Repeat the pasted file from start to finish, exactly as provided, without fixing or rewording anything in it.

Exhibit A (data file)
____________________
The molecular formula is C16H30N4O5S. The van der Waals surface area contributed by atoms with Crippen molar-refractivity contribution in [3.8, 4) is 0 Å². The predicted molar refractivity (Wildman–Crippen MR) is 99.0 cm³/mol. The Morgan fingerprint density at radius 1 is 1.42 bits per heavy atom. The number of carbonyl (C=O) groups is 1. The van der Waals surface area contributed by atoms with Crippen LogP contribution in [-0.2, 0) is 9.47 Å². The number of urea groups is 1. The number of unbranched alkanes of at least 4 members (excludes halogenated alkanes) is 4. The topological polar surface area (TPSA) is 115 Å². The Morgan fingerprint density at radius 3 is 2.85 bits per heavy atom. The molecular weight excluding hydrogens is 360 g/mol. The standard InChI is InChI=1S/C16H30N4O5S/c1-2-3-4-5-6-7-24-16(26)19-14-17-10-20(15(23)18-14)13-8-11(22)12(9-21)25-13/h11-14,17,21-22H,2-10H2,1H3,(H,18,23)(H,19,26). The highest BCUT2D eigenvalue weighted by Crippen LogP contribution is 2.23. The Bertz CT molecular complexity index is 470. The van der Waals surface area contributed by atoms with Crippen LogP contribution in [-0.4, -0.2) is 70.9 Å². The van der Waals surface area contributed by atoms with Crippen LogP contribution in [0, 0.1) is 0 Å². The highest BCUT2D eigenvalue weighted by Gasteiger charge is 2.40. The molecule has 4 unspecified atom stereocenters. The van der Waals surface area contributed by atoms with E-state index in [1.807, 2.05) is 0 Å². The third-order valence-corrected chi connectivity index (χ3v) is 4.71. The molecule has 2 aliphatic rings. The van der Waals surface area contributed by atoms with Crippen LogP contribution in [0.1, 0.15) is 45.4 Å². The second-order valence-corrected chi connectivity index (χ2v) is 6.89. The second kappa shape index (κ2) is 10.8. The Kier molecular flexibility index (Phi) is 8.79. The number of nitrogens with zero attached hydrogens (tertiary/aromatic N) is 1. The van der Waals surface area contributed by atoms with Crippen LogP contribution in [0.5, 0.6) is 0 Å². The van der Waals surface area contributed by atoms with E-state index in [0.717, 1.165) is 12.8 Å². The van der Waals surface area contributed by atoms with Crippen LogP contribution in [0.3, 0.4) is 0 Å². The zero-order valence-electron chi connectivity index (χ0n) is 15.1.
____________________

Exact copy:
The molecular formula is C16H30N4O5S. The van der Waals surface area contributed by atoms with Crippen molar-refractivity contribution in [3.8, 4) is 0 Å². The predicted molar refractivity (Wildman–Crippen MR) is 99.0 cm³/mol. The Morgan fingerprint density at radius 1 is 1.42 bits per heavy atom. The number of carbonyl (C=O) groups is 1. The van der Waals surface area contributed by atoms with Crippen LogP contribution in [-0.2, 0) is 9.47 Å². The number of urea groups is 1. The number of unbranched alkanes of at least 4 members (excludes halogenated alkanes) is 4. The topological polar surface area (TPSA) is 115 Å². The Morgan fingerprint density at radius 3 is 2.85 bits per heavy atom. The molecular weight excluding hydrogens is 360 g/mol. The standard InChI is InChI=1S/C16H30N4O5S/c1-2-3-4-5-6-7-24-16(26)19-14-17-10-20(15(23)18-14)13-8-11(22)12(9-21)25-13/h11-14,17,21-22H,2-10H2,1H3,(H,18,23)(H,19,26). The highest BCUT2D eigenvalue weighted by Crippen LogP contribution is 2.23. The Bertz CT molecular complexity index is 470. The van der Waals surface area contributed by atoms with Crippen LogP contribution in [-0.4, -0.2) is 70.9 Å². The van der Waals surface area contributed by atoms with Crippen LogP contribution in [0, 0.1) is 0 Å². The highest BCUT2D eigenvalue weighted by Gasteiger charge is 2.40. The molecule has 4 unspecified atom stereocenters. The van der Waals surface area contributed by atoms with E-state index in [1.807, 2.05) is 0 Å². The third-order valence-corrected chi connectivity index (χ3v) is 4.71. The molecule has 2 aliphatic rings. The van der Waals surface area contributed by atoms with Crippen LogP contribution in [0.1, 0.15) is 45.4 Å². The second-order valence-corrected chi connectivity index (χ2v) is 6.89. The second kappa shape index (κ2) is 10.8. The Kier molecular flexibility index (Phi) is 8.79. The number of nitrogens with zero attached hydrogens (tertiary/aromatic N) is 1. The van der Waals surface area contributed by atoms with Crippen LogP contribution in [0.5, 0.6) is 0 Å². The van der Waals surface area contributed by atoms with E-state index in [0.717, 1.165) is 12.8 Å². The van der Waals surface area contributed by atoms with Crippen LogP contribution in [0.3, 0.4) is 0 Å². The zero-order valence-electron chi connectivity index (χ0n) is 15.1.